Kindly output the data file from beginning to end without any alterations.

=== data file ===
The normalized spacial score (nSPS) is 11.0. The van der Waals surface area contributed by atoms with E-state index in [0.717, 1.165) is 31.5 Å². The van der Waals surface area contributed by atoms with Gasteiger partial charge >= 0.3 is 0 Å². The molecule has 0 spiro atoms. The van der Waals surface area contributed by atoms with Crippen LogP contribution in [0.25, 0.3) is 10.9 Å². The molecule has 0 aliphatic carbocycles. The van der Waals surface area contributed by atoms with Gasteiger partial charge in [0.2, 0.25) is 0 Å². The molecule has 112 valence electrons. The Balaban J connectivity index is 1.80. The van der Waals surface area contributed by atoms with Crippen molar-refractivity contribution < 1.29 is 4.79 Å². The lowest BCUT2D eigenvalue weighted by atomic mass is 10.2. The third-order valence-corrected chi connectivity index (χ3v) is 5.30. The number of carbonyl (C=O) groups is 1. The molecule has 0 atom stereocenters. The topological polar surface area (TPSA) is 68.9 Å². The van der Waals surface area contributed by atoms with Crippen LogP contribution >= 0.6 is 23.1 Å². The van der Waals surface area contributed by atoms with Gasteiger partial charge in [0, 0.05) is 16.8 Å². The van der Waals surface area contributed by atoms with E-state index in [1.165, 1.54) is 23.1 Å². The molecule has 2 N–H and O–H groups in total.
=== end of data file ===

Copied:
The normalized spacial score (nSPS) is 11.0. The van der Waals surface area contributed by atoms with E-state index in [0.717, 1.165) is 31.5 Å². The van der Waals surface area contributed by atoms with Gasteiger partial charge >= 0.3 is 0 Å². The molecule has 0 spiro atoms. The van der Waals surface area contributed by atoms with Crippen LogP contribution in [0.25, 0.3) is 10.9 Å². The molecule has 0 aliphatic carbocycles. The van der Waals surface area contributed by atoms with Gasteiger partial charge in [0.2, 0.25) is 0 Å². The molecule has 112 valence electrons. The Balaban J connectivity index is 1.80. The van der Waals surface area contributed by atoms with Crippen molar-refractivity contribution < 1.29 is 4.79 Å². The lowest BCUT2D eigenvalue weighted by atomic mass is 10.2. The third-order valence-corrected chi connectivity index (χ3v) is 5.30. The number of carbonyl (C=O) groups is 1. The molecule has 0 atom stereocenters. The topological polar surface area (TPSA) is 68.9 Å². The van der Waals surface area contributed by atoms with Crippen LogP contribution >= 0.6 is 23.1 Å². The van der Waals surface area contributed by atoms with Gasteiger partial charge in [0, 0.05) is 16.8 Å². The van der Waals surface area contributed by atoms with E-state index in [1.165, 1.54) is 23.1 Å². The molecule has 2 N–H and O–H groups in total.